This is the twenty-fourth entry of Russia’s Alien Nations: The Secret Identities of Post-Socialism, an ongoing feature on All the Russias, as well as the eleventh entry of Chapter 1. It can also be found at russiasaliennations.org. You can also find all the previous entries here.
In the context of sovok lore, the first thing that is striking about the “Sovok of the Week” test is that it is so clearly meant to be funny. I don’t mean to imply that the sovok is never a laughingstock; quite to the contrary. But even though the sovok is the product of Soviet/Russian urban folklore, he does not usually fit the traditional genres associated with it. As a compendium of foibles, the sovok could reasonably have been expected to join the large cast of characters that populate Russian jokes: the ethnic stereotypes (the Georgian, the Jew, the Chukchi), the trickster/scamps (Vovochka), the repurposed heroes of Soviet mass culture and propaganda (Chapaev, Shtirlits).
Yet this is not the case. The jokes about the aforementioned characters are not just numerous, but represent categories that are endlessly productive. Young Russians today tell and invent jokes about Chapaev while only having the vaguest sense of who Chapaev was supposed to be. But my search for jokes about the sovok yielded only one page with a significant list. It contains 50 entries, but that number is deceiving; many of them are about the Soviet Union rather than the Soviet person, a few are about dustpans, while others, though humorous, don’t really match the format of the Russian joke (anekdot) (there are several humorous poems, for instance).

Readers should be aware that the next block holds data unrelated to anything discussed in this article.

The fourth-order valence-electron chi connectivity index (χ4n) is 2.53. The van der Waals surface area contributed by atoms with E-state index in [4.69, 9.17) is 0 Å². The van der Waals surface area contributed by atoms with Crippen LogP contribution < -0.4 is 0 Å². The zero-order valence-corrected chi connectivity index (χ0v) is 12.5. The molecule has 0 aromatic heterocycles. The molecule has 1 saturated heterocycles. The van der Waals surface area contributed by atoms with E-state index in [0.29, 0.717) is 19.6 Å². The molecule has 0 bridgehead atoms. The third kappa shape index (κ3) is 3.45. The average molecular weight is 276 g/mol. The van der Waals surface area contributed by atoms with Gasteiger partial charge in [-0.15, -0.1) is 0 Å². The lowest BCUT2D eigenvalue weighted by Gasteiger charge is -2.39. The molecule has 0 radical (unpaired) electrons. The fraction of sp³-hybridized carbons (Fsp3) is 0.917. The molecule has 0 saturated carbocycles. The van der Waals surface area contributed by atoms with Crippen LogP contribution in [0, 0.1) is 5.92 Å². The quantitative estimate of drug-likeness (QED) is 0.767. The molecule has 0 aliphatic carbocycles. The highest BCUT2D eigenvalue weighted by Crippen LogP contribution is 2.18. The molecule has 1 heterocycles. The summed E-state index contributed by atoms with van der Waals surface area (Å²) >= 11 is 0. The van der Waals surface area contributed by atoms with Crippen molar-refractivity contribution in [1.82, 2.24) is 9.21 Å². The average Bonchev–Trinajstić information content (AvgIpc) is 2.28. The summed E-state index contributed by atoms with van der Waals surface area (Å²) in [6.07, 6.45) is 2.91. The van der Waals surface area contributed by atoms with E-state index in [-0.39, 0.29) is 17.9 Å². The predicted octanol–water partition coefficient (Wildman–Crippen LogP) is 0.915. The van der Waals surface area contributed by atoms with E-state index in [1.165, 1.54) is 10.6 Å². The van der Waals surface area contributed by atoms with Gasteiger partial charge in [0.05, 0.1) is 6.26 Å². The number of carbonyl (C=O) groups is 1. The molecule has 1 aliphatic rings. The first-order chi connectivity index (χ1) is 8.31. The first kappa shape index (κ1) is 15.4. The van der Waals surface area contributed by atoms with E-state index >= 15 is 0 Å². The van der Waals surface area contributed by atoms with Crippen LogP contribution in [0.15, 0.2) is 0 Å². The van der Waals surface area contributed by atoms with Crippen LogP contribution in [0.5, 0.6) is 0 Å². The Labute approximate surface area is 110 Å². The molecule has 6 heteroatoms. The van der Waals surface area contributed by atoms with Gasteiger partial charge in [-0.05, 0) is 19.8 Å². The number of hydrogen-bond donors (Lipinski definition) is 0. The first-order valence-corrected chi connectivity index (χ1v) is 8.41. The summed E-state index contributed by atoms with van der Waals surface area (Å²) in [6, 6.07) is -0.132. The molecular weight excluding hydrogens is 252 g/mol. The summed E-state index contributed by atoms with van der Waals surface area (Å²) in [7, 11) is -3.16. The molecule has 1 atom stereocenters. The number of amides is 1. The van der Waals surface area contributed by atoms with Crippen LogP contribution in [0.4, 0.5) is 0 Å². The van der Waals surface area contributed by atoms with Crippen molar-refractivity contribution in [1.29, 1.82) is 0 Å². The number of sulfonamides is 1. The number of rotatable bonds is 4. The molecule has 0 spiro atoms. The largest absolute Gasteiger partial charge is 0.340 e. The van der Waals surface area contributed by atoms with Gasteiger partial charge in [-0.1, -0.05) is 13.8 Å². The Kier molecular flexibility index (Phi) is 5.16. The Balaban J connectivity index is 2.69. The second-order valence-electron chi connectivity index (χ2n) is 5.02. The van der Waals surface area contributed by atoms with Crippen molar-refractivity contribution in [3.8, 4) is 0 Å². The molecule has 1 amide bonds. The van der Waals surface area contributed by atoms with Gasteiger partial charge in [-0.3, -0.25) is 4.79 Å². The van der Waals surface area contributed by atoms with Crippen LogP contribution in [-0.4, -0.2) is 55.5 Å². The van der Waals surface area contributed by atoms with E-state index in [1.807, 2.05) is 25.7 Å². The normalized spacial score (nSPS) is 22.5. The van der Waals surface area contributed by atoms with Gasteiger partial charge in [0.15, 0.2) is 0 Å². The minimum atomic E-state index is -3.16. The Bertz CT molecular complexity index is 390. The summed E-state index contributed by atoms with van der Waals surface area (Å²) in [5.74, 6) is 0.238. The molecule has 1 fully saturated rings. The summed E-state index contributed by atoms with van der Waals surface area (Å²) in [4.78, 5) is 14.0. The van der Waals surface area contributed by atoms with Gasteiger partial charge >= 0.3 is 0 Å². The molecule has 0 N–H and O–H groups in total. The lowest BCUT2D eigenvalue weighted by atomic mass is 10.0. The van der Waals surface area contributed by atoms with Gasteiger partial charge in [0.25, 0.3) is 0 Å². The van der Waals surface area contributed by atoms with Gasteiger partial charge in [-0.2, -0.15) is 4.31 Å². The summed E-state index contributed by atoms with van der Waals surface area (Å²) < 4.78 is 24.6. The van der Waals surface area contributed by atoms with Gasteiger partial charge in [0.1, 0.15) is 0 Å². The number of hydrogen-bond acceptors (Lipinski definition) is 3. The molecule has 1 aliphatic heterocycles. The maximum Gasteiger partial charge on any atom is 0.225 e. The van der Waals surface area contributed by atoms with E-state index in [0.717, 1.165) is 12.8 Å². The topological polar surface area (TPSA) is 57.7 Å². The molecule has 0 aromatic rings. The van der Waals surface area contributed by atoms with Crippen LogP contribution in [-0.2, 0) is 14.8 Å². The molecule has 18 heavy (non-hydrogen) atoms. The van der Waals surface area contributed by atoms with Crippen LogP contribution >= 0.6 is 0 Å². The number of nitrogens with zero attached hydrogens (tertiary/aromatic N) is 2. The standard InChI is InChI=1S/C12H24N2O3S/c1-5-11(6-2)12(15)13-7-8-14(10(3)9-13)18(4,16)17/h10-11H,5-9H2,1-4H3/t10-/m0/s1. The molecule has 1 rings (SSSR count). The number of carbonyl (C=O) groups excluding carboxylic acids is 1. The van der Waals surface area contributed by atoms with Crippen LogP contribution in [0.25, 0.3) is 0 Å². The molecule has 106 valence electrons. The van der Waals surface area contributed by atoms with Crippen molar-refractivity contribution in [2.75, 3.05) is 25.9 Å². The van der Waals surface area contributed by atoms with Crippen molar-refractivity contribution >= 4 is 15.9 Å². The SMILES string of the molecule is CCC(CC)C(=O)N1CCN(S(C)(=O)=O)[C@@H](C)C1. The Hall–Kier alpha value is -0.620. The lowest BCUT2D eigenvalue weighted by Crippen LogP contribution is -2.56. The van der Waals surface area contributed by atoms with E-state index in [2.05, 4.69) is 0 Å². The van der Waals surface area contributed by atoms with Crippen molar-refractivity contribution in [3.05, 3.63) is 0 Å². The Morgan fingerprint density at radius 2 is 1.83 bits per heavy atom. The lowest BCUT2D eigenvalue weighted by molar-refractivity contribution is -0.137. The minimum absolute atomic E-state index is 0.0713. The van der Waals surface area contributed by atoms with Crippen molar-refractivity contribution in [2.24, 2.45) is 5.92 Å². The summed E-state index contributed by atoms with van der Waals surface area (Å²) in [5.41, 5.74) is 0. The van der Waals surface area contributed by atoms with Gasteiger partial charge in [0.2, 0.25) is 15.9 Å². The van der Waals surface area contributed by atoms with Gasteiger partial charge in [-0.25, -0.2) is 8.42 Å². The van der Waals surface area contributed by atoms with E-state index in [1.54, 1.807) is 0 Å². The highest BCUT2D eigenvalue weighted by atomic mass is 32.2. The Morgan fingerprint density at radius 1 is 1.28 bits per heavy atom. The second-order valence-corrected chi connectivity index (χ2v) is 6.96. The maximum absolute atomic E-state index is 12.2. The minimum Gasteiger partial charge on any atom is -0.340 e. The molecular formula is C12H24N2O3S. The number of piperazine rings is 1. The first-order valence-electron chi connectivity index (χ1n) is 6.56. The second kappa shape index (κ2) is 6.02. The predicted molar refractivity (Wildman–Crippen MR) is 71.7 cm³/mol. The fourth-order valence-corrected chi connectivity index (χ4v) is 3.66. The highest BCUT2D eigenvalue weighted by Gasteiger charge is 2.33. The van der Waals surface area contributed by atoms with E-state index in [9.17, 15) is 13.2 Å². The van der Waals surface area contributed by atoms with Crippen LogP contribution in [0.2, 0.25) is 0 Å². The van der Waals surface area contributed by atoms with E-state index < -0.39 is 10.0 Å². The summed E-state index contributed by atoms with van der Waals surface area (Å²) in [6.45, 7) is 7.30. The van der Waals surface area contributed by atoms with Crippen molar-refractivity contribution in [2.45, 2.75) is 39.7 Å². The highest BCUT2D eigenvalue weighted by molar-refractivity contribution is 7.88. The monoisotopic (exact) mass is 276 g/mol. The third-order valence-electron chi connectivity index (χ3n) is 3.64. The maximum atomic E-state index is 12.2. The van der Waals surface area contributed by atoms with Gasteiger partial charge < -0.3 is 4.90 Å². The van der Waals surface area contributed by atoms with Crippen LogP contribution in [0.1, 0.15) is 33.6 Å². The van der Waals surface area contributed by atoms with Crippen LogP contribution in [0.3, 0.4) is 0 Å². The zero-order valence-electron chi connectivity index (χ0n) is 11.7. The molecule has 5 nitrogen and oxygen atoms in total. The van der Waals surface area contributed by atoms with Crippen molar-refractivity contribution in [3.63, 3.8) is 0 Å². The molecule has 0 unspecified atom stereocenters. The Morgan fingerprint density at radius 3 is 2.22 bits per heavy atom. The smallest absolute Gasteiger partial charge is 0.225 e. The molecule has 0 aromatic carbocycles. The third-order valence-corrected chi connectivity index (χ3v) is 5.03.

Thus it is telling that this example, though produced by Russian speakers, was written in English and marketed to an English-speaking or bicultural audience, using a form (the quiz) that is widespread both in earnest and as parody. The Russian anekdot is quite different from contemporary American humor, and its resemblance to the joke telling of previous American generations makes it seem dated. Since the 1960s, American stand-up comedy has become observational, and is generally tied to the persona of the comedian. The Russian anekdot is impersonal and thus portable, and continues to circulate as oral folklore. Arguably, one feature of a sovok could be the insistence on telling and retelling anekdoty, whether the listener wants to hear them or not, while the sovok himself is ill-suited to the conventions of the anekdot genre.
Perhaps the sovok is not a distinct enough character type to sustain an anekdot, in that he is not entirely an Other. Given how much of the humor centered on the sovok is about the sovok’s ignorance about consumer culture and taste, and given the timing of the sovok’s dissemination (the late 1980s-1990s), even someone sophisticated enough the recognize the absurdity of the sovok’s reaction would also be perhaps painfully aware of how short a distance they have come from sovok status.
Next: Dressing for Failure